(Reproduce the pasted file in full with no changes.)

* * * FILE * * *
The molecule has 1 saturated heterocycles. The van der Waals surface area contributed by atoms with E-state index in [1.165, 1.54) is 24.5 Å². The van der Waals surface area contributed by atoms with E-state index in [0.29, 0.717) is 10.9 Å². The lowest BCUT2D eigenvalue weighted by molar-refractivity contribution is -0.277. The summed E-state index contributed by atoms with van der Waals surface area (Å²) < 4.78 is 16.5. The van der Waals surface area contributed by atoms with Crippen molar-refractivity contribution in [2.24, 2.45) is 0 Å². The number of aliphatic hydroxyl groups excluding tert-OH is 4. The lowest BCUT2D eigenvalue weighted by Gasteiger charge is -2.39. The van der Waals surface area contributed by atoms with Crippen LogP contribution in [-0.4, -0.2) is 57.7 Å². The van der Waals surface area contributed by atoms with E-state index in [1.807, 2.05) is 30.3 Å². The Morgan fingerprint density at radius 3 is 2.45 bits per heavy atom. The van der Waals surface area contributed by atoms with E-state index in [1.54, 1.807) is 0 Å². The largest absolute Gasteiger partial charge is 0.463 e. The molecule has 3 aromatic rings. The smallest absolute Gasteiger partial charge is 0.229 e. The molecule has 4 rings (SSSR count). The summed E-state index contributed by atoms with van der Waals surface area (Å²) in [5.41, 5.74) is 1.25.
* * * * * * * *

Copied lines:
The molecule has 1 saturated heterocycles. The van der Waals surface area contributed by atoms with E-state index in [1.165, 1.54) is 24.5 Å². The van der Waals surface area contributed by atoms with E-state index in [0.29, 0.717) is 10.9 Å². The lowest BCUT2D eigenvalue weighted by molar-refractivity contribution is -0.277. The summed E-state index contributed by atoms with van der Waals surface area (Å²) < 4.78 is 16.5. The van der Waals surface area contributed by atoms with Crippen molar-refractivity contribution in [2.24, 2.45) is 0 Å². The number of aliphatic hydroxyl groups excluding tert-OH is 4. The lowest BCUT2D eigenvalue weighted by Gasteiger charge is -2.39. The van der Waals surface area contributed by atoms with Crippen LogP contribution in [-0.4, -0.2) is 57.7 Å². The van der Waals surface area contributed by atoms with E-state index in [1.807, 2.05) is 30.3 Å². The Morgan fingerprint density at radius 3 is 2.45 bits per heavy atom. The van der Waals surface area contributed by atoms with E-state index in [1.54, 1.807) is 0 Å². The largest absolute Gasteiger partial charge is 0.463 e. The molecule has 3 aromatic rings. The smallest absolute Gasteiger partial charge is 0.229 e. The molecule has 4 rings (SSSR count). The summed E-state index contributed by atoms with van der Waals surface area (Å²) in [5.41, 5.74) is 1.25.